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versión impresa ISSN 1130-1473

Neurocirugía vol.19 no.4  ago. 2008




A cystic amelanotic melanoma metastasis to the brain: case report

Metástasis cerebral de un melanoma amelanótico quístico



B. Cemil; H. Emmez; N. Oztanir; N. Tokgoz* and F. Dogulu

Department of Neurosurgery and Department of Radiology*. Gazi University School of Medicine. Ankara. Turkey.





As far as we know, cyst formation in intracranial melanoma is rare, and only 15 cases of intracranial amelanotic melanoma have been reported until now. A yellowish mass was observed in the frontal lobe. The content of the cyst consisted of old hematoma, xanthochromic fluid and necrotic tissue, was evacuated and the cyst wall was totally resected. No abnormal pigmentation was noted in the cyst wall and surrounding brain tissue. The imaging features of metastatic melanomas are distinctive due to the presence of melanin and the propensity for hemorrhage. Both hemorrhage and melanin can produce T1-weighted hyperintensity and T2-weighted signal intensity loss.

Key words: Melanoma. Brain metastases. Brain abscess.


Que sepamos, la formación quística de un melanoma intracraneal es rara y sólo se han descrito 15 casos de melanoma intracraneal amilanocítico. Se observó una masa amarillenta en el lóbulo frontal. El contenido del quiste consistía en un hematoma antiguo, con líquido xantocrómico tejido necrótico que se evacuó, con resección total de la pared del quiste. No se encontró ninguna pigmentación anormal en la pared ni en el tejido cerebral adyacente. Las imágenes de los melanomas metastásicos son muy peculiares, debido a la presencia de melanina y a la propensión a la hemorragia. Ambos, hemorragia y melanina pueden producir hiperseñal en T1 e hiposeñal en T2.

Palabras clave: Melanoma. Metástasis cerebral. Absceso cerebral.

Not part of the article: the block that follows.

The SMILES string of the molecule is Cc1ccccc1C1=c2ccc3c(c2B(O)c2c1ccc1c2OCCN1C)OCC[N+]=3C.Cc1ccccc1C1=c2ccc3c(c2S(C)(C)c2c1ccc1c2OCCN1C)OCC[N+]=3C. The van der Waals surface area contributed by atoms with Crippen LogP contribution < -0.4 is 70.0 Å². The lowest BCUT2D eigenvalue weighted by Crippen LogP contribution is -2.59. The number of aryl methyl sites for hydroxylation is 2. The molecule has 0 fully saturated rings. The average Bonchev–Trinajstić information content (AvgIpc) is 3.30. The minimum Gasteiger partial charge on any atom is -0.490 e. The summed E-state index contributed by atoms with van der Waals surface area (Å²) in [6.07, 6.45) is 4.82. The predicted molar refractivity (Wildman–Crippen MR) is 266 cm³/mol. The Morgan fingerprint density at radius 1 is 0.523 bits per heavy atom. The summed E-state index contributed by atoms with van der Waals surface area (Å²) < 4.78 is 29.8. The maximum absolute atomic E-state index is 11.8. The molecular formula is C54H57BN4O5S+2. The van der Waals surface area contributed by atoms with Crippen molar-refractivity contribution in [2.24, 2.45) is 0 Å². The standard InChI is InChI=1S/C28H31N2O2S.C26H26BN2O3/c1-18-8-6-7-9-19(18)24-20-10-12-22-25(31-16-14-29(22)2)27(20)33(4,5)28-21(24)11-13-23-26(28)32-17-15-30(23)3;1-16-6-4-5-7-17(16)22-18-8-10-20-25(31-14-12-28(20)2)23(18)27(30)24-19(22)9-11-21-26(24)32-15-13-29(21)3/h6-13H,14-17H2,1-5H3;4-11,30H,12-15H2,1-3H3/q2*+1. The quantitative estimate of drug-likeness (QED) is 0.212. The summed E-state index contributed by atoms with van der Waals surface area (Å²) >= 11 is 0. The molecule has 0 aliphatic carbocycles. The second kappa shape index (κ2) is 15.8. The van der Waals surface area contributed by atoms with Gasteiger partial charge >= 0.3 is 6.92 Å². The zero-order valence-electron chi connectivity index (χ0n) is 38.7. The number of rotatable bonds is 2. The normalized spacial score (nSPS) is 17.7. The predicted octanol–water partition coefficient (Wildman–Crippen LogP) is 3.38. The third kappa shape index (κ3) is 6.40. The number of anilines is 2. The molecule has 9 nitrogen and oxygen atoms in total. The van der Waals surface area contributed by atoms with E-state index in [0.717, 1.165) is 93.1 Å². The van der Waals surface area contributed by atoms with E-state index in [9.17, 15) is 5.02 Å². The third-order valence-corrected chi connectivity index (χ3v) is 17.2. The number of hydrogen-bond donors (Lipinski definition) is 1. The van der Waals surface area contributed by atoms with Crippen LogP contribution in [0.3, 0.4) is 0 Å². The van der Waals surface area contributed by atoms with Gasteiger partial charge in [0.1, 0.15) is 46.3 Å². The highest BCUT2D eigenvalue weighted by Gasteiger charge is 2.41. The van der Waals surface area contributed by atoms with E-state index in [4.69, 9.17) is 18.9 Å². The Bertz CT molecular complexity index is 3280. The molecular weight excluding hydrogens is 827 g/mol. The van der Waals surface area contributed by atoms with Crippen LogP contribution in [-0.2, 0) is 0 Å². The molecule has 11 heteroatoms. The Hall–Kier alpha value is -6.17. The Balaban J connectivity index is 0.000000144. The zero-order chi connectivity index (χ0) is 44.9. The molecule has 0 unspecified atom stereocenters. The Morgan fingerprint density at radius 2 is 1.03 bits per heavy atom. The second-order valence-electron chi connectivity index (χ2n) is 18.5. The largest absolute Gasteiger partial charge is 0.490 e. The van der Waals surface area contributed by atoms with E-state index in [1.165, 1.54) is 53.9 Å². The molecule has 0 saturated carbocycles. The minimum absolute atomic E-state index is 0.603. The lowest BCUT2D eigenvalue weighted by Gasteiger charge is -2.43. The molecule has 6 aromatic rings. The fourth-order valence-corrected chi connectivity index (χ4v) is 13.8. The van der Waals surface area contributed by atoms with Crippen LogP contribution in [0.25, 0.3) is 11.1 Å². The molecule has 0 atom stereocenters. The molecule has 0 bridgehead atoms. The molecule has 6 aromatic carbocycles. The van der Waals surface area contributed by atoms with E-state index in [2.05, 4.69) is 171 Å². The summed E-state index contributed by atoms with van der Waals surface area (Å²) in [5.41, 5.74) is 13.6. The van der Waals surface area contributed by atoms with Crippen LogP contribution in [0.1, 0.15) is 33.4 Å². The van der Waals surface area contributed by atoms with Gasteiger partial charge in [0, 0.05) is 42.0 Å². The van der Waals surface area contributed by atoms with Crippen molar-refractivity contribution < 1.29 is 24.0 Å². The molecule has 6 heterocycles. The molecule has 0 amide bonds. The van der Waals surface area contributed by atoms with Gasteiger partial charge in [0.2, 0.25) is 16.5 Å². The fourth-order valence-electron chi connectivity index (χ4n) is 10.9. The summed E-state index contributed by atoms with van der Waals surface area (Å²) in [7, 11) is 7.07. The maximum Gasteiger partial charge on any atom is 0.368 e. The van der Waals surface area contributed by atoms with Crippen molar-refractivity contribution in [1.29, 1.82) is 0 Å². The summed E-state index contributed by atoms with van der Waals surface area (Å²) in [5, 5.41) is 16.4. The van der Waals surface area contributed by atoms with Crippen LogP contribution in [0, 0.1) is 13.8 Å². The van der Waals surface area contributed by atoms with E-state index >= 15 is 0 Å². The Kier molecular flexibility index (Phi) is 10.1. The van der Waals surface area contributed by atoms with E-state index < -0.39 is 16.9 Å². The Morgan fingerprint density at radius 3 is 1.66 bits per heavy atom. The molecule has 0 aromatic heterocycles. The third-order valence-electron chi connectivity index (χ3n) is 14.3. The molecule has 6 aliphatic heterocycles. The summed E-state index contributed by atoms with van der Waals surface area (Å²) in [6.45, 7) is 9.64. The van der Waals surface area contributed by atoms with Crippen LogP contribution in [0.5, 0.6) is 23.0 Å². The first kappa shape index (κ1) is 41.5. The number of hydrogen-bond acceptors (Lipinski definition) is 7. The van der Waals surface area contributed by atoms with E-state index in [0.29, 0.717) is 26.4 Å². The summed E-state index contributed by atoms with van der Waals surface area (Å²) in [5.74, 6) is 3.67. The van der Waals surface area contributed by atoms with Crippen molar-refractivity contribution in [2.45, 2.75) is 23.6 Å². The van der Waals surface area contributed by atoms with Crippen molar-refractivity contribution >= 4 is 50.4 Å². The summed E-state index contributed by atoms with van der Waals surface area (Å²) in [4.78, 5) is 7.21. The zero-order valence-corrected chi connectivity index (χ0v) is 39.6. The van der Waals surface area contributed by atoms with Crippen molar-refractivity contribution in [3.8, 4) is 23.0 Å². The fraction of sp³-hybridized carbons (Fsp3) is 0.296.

Cerebral metastases are the most common brain tumours occurring 5-10 times more frequently than primary brain tumours in adults. Cerebral metastases are one of the major causes of morbidity and mortality in cancer patients. The most common sources for cerebral metas-tases are lung (50%), breast (15-20%), melanoma (10%) and colon (5%)1. In clinical series, the occurrence of brain metastases in melanoma patients ranges from 6% to 43%. The incidence of metastases to the brain in patients with advanced melanoma is 36% to 54% at autopsy4.

In this article, an extremely rare presentation of cerebral metastatic melanoma is reported. Cranial magnetic resonance imaging (MRI) demonstrated a solitary pure cystic lesion in the left frontal lobe. Histopathological examination revealed amelanotic melanoma. The authors aim to discuss the radiographic features of melanomas.


Case Report

A 29-year-old woman admitted to the hospital with headache and diplopia which were started twenty days ago. Neurological examination revealed left oculomotor nerve and abducens nerve palsy. In the history, two years ago the patient had a flat, irregular shaped nodule 1.5 x 1.3 x 0.2 cm in size, over the right scapula. After an excisional biopsy, melanoma was detected and a wide excision including a 2.5 cm normal skin margin from the previous incision line and the fascia was performed. Pathological findings indicated a superficial spreading melanoma. The Clark level was III and Breslow's tumor thickness was 2.5 mm. There was no recurrence or metastasis in her follow-ups. The routine laboratory checks were normal. Cranial computed tomography (CT) examination revealed a cystic lesion in the left frontal lobe that showed a ring enhancement on postcontrast images (Fig. 1). On cranial MRI; the cystic lesion had low signal intensity on T1 weighted images (T1WI) and high signal intensity on T2 weighted images (T2WI). The cyst wall showed a ring enhancement on postcontrast T1WI (Fig. 2 a, b).

Figure 1. On first admission, postcontrast CT scan demonstrates
a cystic lesion in the left frontal lobe that shows ring enhancement.
The lesion has marked vasogenic edema.


Figure 2. a) Axial precontrast T1WI reveals the left frontal cystic
lesion with prominent vasogenic edema; b) Axial postcontrast T1WI
demonstrates the cyst with prominent ring enhancement.